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Making the Most of Mid-Semester Evaluations
The halfway point in the semester brings exams, projects, and papers for your students – plenty of opportunities for them to receive feedback about their progress in your course. The middle of the semester is also a good time for you to take the initiative to solicit some quick, informal, anonymous feedback from the students.
Why do a mid-semester evaluation, especially when the semester-end SPOTs are so comprehensive? While SPOTs help you improve the experiences of your future students, a mid-semester evaluation helps your current students. This is your opportunity to check in with your students and correct any small problems or misconceptions before they grow into larger issues. Ideally, students are bringing their concerns to your attention without you needing to survey them. However, absent a whole-class sampling, it can be hard to separate the squeaky wheel from the widespread problem.
A mid-semester evaluation is something you can do at the start of class or the start of a new unit. Ideally, it will take about 5-10 minutes to complete; you can provide a pre-printed form of your own making or students can use scratch paper. Additionally, since you control the format and questions of a mid-semester evaluation, you can tailor this to your specific needs and hunches about the progress of the course. Is the course going wonderfully? What factors are really helping the students? Is the course off to a rocky start? What would help smooth the rest of the way? The goal is to obtain helpful data from your students' perspective.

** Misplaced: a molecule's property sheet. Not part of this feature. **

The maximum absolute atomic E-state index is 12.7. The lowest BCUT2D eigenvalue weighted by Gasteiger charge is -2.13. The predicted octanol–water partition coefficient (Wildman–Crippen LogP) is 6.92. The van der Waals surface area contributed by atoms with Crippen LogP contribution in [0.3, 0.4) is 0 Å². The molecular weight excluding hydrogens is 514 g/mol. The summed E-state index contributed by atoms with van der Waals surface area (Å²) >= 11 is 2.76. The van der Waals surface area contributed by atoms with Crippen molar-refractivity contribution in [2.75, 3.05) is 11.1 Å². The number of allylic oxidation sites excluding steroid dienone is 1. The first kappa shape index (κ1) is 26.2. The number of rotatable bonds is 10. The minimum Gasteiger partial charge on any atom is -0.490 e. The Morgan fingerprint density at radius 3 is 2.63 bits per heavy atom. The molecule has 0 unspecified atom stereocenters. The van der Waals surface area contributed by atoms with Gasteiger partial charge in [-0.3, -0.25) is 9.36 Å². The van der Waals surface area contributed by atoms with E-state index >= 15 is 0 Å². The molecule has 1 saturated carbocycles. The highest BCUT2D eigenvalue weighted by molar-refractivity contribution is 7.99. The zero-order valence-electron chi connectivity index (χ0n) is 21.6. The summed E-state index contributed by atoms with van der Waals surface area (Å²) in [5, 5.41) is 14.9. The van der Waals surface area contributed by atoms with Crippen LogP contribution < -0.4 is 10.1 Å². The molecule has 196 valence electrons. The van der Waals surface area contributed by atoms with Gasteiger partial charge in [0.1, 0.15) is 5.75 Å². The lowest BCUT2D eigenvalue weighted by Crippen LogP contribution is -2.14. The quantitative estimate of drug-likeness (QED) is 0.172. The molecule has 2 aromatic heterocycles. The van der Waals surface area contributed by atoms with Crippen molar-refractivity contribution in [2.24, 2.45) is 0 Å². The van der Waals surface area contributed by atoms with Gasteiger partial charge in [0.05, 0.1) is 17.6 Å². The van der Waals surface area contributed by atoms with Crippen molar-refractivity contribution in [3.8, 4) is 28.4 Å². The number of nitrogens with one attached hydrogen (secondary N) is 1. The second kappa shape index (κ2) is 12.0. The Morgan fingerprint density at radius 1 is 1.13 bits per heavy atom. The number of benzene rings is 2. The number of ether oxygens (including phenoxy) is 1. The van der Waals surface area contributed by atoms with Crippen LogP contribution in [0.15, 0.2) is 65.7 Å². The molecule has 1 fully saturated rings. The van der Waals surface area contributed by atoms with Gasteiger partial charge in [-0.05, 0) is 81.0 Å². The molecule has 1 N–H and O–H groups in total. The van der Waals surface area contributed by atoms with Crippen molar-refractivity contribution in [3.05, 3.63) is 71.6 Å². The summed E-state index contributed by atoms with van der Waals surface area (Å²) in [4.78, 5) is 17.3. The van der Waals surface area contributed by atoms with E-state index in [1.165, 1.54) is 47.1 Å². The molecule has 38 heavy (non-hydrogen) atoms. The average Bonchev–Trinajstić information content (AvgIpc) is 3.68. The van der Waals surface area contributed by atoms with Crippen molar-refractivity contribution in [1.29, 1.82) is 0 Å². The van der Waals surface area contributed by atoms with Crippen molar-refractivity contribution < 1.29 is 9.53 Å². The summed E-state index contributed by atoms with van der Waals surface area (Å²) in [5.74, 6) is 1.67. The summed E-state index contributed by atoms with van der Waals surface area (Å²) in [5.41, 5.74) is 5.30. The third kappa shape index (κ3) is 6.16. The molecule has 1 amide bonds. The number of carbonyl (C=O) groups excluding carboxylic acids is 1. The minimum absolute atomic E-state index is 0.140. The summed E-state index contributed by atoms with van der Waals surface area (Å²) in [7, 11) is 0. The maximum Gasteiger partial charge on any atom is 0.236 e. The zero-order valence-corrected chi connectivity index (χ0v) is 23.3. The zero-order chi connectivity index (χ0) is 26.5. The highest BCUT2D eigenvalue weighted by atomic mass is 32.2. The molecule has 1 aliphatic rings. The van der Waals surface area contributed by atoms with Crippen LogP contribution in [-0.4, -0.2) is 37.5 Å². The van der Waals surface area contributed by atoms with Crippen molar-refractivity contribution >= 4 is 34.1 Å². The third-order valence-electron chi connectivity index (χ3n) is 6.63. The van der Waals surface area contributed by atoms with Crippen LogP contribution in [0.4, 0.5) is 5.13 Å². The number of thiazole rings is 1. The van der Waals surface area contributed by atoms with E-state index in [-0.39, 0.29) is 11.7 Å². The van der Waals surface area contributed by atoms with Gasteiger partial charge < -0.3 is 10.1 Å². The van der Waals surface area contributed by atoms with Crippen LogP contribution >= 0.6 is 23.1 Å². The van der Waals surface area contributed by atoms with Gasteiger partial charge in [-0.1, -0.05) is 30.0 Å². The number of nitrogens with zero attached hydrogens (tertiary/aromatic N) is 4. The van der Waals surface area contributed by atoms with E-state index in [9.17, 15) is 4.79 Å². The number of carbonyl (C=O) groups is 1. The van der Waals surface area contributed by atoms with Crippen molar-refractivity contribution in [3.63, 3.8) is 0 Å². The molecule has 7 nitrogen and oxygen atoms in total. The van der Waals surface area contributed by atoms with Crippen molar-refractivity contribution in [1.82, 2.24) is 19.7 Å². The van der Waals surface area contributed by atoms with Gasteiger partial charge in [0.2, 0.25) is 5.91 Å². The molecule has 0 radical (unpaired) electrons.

Hopefully, you are now sold on why you might want to do a mid-semester evaluation and what you might ask. You can opt to have students respond to a handful of short prompts, rank-order readings or activities, or give numerical feedback about different aspects of the course (lab, slides, movies, readings, simulations, etc.). The mechanics of asking vary, of course, depending on what sort of data you are seeking and the changes you might be able to make mid-course.. Below are some common quick instructional feedback questions that you can use to get started.
You can also remind your students that your ability to make use of any feedback is a function of the things you can change. Thus, discussions about class time, room location, individual grades, etc., probably won't result in any immediate, class-wide changes.
Last, once you've gotten all this feedback from your students, reviewed it, and decided what changes you are going to make, let the students know! Close the loop by indicating which adjustments are a result of the concerns or praise they shared with you. Doing so not only communicates that you value their input and are responsive, but will also hopefully send the signal that you'd like to continue to get their feedback about the course as it progresses.